Climate and environment
In November 2023, SVW assisted Greenpeace and Nature and Youth Norway in a new climate case before the District Court of Oslo. The plaintiffs challenge the validity of three new oil field approvals on the Norwegian Continental Shelf and ask for a temporary injunction.
At issue is whether the State has lawfully adhered to a Supreme Court judgement from 2020, which presupposes that climate impacts of exported combustion emissions would be subject to an environmental impact assessment prior to final approval of new fields, see (in Norwegian) HR-2020-2472-P para. 241 seq. In addition, the plaintiffs argue that the State failed to assess the best interest of children, as required by Article 3 of the Convention on the Rights of the Child, in light of scientific evidence showing that emissions from the contested approvals would exacerbate the risks of deadly extreme weather events and non-linear climate change (tipping points). The Court’s decision is expected by the end of January 2024.
World-wide, climate litigation surged to at least 2341 cases. In addition, climate cases figured prominently in the docket of the Grand Chamber of the European Court of Human Rights (ECtHR), with three climate cases heard in 2023. The European Network of National Human Rights Institutions exceptionally intervened as a third party in all three cases. SVW’s new partner, Jenny Sandvig, pleaded on their behalf in the first case heard in March 2023 (KlimaSeniorinnen et al. v. Switzerland). Decisions are expected in 2024.
Beyond case-specific outcomes, climate litigation increasingly influences legislative developments. For instance, the EU’s new Corporate Sustainability Reporting Directive (CSRD) and the recently agreed Corporate Sustainability Due Diligence Directive (CSDDD) both require that large companies align with the critical temperature target of limiting warming to 1,5 C. This arguably codifies an unwritten standard of conduct interpreted by a District Court in the Hague in a climate case against Shell in 2021 (appealed), in which Shell was required to reduce its emissions, including from sold oil and gas, by 45% by 2030 to limit warming to 1,5 C.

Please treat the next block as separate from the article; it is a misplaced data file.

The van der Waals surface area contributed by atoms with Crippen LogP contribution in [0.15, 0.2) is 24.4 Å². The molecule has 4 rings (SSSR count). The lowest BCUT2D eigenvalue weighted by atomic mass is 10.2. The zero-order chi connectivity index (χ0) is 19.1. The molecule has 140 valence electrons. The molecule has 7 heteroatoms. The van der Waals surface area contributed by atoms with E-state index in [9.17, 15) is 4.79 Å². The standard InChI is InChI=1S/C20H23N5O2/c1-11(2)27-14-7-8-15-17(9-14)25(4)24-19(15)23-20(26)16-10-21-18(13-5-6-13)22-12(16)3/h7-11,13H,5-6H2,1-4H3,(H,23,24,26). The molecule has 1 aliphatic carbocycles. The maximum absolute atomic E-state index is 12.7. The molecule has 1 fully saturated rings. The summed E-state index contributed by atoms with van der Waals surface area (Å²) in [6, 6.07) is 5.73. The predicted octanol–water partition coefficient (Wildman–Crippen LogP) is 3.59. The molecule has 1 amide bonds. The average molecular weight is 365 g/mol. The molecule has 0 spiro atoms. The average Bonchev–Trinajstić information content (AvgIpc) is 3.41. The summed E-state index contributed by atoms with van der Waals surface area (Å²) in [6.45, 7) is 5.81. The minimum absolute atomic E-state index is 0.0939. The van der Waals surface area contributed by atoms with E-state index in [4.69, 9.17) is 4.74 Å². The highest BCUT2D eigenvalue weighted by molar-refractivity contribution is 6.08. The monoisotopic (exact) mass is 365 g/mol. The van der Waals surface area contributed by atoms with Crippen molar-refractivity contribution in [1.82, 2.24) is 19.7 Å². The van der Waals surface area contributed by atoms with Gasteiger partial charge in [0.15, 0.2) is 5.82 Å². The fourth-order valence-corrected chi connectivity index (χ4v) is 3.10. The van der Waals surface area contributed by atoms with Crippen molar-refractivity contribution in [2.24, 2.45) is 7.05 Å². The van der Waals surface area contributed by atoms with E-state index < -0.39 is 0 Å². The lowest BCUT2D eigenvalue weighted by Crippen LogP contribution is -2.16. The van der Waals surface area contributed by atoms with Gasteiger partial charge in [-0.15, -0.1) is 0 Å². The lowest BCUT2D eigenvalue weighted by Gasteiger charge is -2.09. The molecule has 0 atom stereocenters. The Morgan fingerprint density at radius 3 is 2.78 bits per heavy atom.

Privacy and Data Protection
Another mega trend in 2023 was privacy and data protection. SVW assisted Meta Platforms Ireland Ltd (MPIL) and Facebook Norway AS (FB Norway) in connection with an order from the Norwegian Data Protection Authority (NDPA) to stop behavior-based marketing on Facebook and Instagram. The NDPA believed that there was not sufficient legal basis for the handling of personal data. The order, which was accompanied by a decision on a coercive fine, was made pursuant to GDPR Art. 66 cf. the Personal Data Act § 1. The provision gives the national supervisory authority the right to take urgent measures with legal effect on its own territory. The order received a lot of attention nationally and internationally.
MPIL and FB Norway requested a temporary injunction to prevent the implementation of the order and the coercive fine. The District Court did not grant the request. The companies also instituted legal proceedings to quash the administrative decisions. SVW assisted in both processes.
The NDPA later brought the case before the European Data Protection Board, which concluded in a binding decision in the same way as the NDPA. MPIL and FB Norway consider the decision to be invalid. Pending a final legal clarification, MPIL has launched a new consent model for its services where users can choose between a free version (advertising financed) or a version where you pay for use.
Lastly, SVW assisted in a Supreme Court case between the Norwegian Society for Protection of Animals and the Kennel Club and several dog breeders, see (in Norwegian) HR-2023-1901-A. At issue was whether further dog breeding of the Cavalier King Charles Spaniel and the English Bulldog violated the Animal Welfare Act Section 25.
The Supreme Court held that the animal organization had legal interest, albeit their claim was of abstract character. On the substantive issues of law, the Supreme Court was divided. A majority (three justices) held that continued breeding of the Cavalier King Charles Spaniel violated Section 25 of the Act, while continued breeding of the English Bulldog was lawful, provided that a specific breeding programme was followed. A minority (two justices) disagreed that continued breeding of the Cavalier King Charles Spaniel violated Section 25.
The Supreme Court’s decision has implications for the breeding of other dog breeds, in addition to other animal species protected by Norwegian law. SVW assisted the Kennel Club and the breeders.